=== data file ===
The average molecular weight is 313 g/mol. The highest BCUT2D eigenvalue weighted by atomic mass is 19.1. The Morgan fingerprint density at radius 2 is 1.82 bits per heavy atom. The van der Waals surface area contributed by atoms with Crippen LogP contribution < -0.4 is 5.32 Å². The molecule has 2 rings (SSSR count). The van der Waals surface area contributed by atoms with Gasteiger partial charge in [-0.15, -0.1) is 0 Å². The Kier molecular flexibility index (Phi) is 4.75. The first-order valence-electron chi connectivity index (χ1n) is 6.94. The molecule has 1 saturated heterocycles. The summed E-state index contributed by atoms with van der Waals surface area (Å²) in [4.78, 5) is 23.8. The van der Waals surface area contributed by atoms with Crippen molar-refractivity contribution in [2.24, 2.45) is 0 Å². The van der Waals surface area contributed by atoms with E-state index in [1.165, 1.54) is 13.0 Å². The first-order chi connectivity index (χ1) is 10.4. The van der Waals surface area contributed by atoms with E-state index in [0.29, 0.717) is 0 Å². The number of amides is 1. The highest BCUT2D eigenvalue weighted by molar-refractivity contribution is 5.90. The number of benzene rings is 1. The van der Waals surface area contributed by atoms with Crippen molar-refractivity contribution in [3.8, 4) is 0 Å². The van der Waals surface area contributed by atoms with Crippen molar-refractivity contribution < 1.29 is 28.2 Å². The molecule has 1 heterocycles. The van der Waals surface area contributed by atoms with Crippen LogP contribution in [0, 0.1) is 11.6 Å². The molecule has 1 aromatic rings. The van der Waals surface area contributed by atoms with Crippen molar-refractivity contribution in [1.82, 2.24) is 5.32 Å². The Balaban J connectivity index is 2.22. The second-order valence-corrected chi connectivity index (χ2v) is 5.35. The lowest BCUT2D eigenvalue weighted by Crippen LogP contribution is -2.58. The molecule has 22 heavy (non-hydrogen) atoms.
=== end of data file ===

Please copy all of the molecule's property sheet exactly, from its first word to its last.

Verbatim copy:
The average molecular weight is 313 g/mol. The highest BCUT2D eigenvalue weighted by atomic mass is 19.1. The Morgan fingerprint density at radius 2 is 1.82 bits per heavy atom. The van der Waals surface area contributed by atoms with Crippen LogP contribution < -0.4 is 5.32 Å². The molecule has 2 rings (SSSR count). The van der Waals surface area contributed by atoms with Gasteiger partial charge in [-0.15, -0.1) is 0 Å². The Kier molecular flexibility index (Phi) is 4.75. The first-order valence-electron chi connectivity index (χ1n) is 6.94. The molecule has 1 saturated heterocycles. The summed E-state index contributed by atoms with van der Waals surface area (Å²) in [4.78, 5) is 23.8. The van der Waals surface area contributed by atoms with Crippen molar-refractivity contribution in [2.24, 2.45) is 0 Å². The van der Waals surface area contributed by atoms with E-state index in [1.165, 1.54) is 13.0 Å². The first-order chi connectivity index (χ1) is 10.4. The van der Waals surface area contributed by atoms with E-state index in [0.29, 0.717) is 0 Å². The number of amides is 1. The highest BCUT2D eigenvalue weighted by molar-refractivity contribution is 5.90. The number of benzene rings is 1. The van der Waals surface area contributed by atoms with Crippen molar-refractivity contribution in [3.8, 4) is 0 Å². The van der Waals surface area contributed by atoms with Crippen molar-refractivity contribution < 1.29 is 28.2 Å². The molecule has 1 heterocycles. The van der Waals surface area contributed by atoms with Crippen LogP contribution in [0, 0.1) is 11.6 Å². The molecule has 1 aromatic rings. The van der Waals surface area contributed by atoms with Crippen molar-refractivity contribution in [1.82, 2.24) is 5.32 Å². The Balaban J connectivity index is 2.22. The second-order valence-corrected chi connectivity index (χ2v) is 5.35. The lowest BCUT2D eigenvalue weighted by Crippen LogP contribution is -2.58. The molecule has 22 heavy (non-hydrogen) atoms.